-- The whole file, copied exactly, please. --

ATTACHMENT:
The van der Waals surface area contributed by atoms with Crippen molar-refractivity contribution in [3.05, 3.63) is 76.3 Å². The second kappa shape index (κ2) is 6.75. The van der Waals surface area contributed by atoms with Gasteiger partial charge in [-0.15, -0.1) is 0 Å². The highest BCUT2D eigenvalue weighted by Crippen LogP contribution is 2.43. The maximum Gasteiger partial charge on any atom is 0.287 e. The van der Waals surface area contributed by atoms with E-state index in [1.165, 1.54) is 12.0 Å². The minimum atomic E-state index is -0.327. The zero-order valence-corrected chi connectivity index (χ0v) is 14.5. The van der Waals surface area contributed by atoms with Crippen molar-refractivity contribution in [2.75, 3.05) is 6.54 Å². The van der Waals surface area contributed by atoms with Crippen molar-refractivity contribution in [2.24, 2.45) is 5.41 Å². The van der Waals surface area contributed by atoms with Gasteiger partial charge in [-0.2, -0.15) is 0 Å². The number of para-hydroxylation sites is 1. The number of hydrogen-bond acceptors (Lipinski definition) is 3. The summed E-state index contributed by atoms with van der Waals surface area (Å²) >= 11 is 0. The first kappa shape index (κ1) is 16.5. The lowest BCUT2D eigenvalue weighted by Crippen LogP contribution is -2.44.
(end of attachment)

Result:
The van der Waals surface area contributed by atoms with Crippen molar-refractivity contribution in [3.05, 3.63) is 76.3 Å². The second kappa shape index (κ2) is 6.75. The van der Waals surface area contributed by atoms with Gasteiger partial charge in [-0.15, -0.1) is 0 Å². The highest BCUT2D eigenvalue weighted by Crippen LogP contribution is 2.43. The maximum Gasteiger partial charge on any atom is 0.287 e. The van der Waals surface area contributed by atoms with E-state index in [1.165, 1.54) is 12.0 Å². The minimum atomic E-state index is -0.327. The zero-order valence-corrected chi connectivity index (χ0v) is 14.5. The van der Waals surface area contributed by atoms with Crippen molar-refractivity contribution in [2.75, 3.05) is 6.54 Å². The van der Waals surface area contributed by atoms with Crippen molar-refractivity contribution in [2.24, 2.45) is 5.41 Å². The van der Waals surface area contributed by atoms with Gasteiger partial charge in [-0.2, -0.15) is 0 Å². The number of para-hydroxylation sites is 1. The number of hydrogen-bond acceptors (Lipinski definition) is 3. The summed E-state index contributed by atoms with van der Waals surface area (Å²) >= 11 is 0. The first kappa shape index (κ1) is 16.5. The lowest BCUT2D eigenvalue weighted by Crippen LogP contribution is -2.44.